Dawn is a tough, strong, fierce mare, but she always seems to find a way to have odd injuries or illnesses. She got in terrible kicking fights with Lily until she accepted that Lily was dominant. When Sugar arrived, they got in fights until Dawn's dominance was established, but just before that happened, Dawn was seriously kicked by Sugar (I was there and the sound was just like a cleaver going into a piece of meat - an awful "chunk") on the outside of her lower hind leg, with profuse bleeding (Lily lapped up the blood!) and many stitches required. She's had an odd neurological illness - probably a rhino virus - involving a very stiff neck and a fever. There was the time recently that she ran full-tilt into the fence while chasing another horse. And she's broken teeth before - she often bites the fence or metal gate when she's aggravated, and will run her teeth up and down the stall wall to indicate impatience or irritation.
I got a call (of course, just as I was heading out to an appointment, since cancelled) from our p.m. barn lady this evening that there was some blood on the snow by the gate in the mare's pasture and that, when she checked the mares over, Dawn's mouth was full of blood. This is one of the things I love about our regular p.m. barn lady - she notices things like this and takes action as appropriate. Many people wouldn't have noticed that anything was wrong.
So I cancelled my appointment and headed over to the barn. Indeed, her mouth was full of blood - when I opened her lips to look it started dripping out and when she tossed her head it was flung around. Dawn's usually fussy about her mouth, but one good thing about her is that if she needs help, she'll be cooperative in ways she usually isn't - she's smart about that, so she let me look at her mouth. The blood seemed to be coming from farther back in her mouth - not her front teeth. She had no external signs of injury on her face or head - no sign that she'd been kicked or hit her face on something. Her incisors looked OK. When she was chewing bits of hay, her mouth made an odd grinding sound - I'm suspecting an injury to a premolar or a molar. It could be her tongue got stuck to the very cold metal gate, but I suspect she broke a tooth biting the gate or the fence, which she's prone to do - she's broken teeth in the past but without this amount of blood - she may have split one or knocked it out. I doubt it's an injury to the palate, as she would be more uncomfortable - she's pretty demonstrative, running her mouth and front teeth up and down the stall wall (a sign of discomfort) but not head shaking or pawing. The vet suggested Banamine, but I elected not to do that yet since she's still bleeding and I also don't want to affect sedation, if that is needed, or her digestive system.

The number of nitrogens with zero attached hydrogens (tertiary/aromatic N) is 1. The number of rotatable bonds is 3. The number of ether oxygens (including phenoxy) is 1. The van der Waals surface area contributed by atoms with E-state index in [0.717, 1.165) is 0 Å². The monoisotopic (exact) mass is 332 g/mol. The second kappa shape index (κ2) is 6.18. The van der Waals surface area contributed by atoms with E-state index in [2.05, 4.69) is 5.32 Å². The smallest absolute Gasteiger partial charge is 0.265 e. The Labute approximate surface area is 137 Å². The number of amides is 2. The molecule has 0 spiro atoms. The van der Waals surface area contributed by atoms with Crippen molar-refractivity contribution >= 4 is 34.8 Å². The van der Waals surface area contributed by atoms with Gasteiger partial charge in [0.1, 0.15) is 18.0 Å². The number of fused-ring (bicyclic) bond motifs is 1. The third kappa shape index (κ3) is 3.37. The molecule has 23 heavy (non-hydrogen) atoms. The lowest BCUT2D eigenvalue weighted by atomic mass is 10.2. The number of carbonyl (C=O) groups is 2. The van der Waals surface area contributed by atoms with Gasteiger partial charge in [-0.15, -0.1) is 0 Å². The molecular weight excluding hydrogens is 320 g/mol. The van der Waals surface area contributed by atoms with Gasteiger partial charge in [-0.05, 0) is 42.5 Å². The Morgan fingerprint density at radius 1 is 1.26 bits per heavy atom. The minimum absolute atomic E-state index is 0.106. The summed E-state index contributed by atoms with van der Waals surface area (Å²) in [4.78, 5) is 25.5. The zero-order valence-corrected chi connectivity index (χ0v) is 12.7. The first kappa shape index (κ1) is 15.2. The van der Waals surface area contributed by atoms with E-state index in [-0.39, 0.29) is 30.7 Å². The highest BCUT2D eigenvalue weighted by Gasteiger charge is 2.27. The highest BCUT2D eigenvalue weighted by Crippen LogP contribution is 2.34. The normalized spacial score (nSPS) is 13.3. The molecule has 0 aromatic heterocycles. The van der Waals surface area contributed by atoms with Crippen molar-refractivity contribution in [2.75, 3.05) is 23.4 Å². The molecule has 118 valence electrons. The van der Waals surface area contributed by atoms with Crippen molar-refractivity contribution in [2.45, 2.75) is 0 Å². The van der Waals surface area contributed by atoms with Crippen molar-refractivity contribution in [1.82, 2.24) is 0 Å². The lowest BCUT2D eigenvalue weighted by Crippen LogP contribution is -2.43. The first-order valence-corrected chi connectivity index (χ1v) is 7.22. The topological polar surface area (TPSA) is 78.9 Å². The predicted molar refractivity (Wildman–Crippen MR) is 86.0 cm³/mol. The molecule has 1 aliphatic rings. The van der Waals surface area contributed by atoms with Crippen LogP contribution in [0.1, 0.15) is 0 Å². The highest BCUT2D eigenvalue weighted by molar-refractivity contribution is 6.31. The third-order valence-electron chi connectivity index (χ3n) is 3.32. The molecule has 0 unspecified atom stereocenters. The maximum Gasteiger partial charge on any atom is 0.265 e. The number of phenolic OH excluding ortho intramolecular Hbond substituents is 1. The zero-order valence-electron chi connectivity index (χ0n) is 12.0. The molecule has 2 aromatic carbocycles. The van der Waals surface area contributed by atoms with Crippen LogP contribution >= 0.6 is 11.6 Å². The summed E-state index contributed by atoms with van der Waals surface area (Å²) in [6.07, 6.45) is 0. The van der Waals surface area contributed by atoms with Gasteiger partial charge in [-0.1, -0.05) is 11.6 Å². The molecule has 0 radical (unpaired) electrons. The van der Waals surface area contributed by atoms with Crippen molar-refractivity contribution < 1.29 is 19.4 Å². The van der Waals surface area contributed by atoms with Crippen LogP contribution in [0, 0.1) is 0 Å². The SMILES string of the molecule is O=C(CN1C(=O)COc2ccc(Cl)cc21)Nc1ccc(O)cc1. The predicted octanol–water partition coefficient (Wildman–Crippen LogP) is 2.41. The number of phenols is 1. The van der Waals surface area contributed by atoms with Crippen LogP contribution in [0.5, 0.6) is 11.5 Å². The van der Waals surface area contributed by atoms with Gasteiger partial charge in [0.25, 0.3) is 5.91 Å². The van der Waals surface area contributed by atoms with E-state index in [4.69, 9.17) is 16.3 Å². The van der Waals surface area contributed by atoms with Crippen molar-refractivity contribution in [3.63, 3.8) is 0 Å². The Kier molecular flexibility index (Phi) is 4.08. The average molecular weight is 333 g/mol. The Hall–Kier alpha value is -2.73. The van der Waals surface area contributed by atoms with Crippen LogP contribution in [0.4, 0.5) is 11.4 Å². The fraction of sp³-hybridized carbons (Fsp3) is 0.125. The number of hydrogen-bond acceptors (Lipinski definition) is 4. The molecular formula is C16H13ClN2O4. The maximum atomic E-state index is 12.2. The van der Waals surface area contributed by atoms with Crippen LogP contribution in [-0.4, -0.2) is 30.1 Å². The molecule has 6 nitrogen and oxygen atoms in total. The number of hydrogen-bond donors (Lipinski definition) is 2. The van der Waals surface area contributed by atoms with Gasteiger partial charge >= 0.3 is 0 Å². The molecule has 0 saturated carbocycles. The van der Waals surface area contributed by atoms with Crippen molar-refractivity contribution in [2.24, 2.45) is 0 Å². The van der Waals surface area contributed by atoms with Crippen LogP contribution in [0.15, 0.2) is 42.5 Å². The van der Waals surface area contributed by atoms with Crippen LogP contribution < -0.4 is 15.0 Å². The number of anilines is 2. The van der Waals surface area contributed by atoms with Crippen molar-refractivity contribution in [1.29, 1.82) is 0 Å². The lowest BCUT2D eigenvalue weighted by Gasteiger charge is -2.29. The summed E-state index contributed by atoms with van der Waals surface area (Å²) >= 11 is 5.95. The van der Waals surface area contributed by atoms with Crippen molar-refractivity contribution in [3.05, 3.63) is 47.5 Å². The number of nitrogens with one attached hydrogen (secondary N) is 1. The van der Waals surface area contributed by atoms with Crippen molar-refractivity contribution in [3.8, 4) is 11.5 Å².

I called the vet's emergency line and got a call back pretty quickly - my vet practice is good about that. The recommended that we not feed her her dinner and that we take her hay away, which we did, to allow the bleeding to stop and the injury to clot over. I'll go back in about 2 hours to check on her to see if the bleeding has slowed. If it hasn't, I'll have the vet right out. If the bleeding has stopped or slowed, I'll wait another two hours and then offer her some hay - she was happy to eat but chewing carefully before we took her hay away. Then we'll see what we've got. I've got a call in to Mike Fragale to see if he's still in our area and came come and look at her, if not I'll have our regular vet look at her and then perhaps take her to U. Wisconsin at Madison if dental work is required - I like our regular vets but don't trust them much for dental work.
Horses can get up to the most amazing things, can't they? I think she's going to be fine, but I'll be updating through the evening as I know more - stay tuned.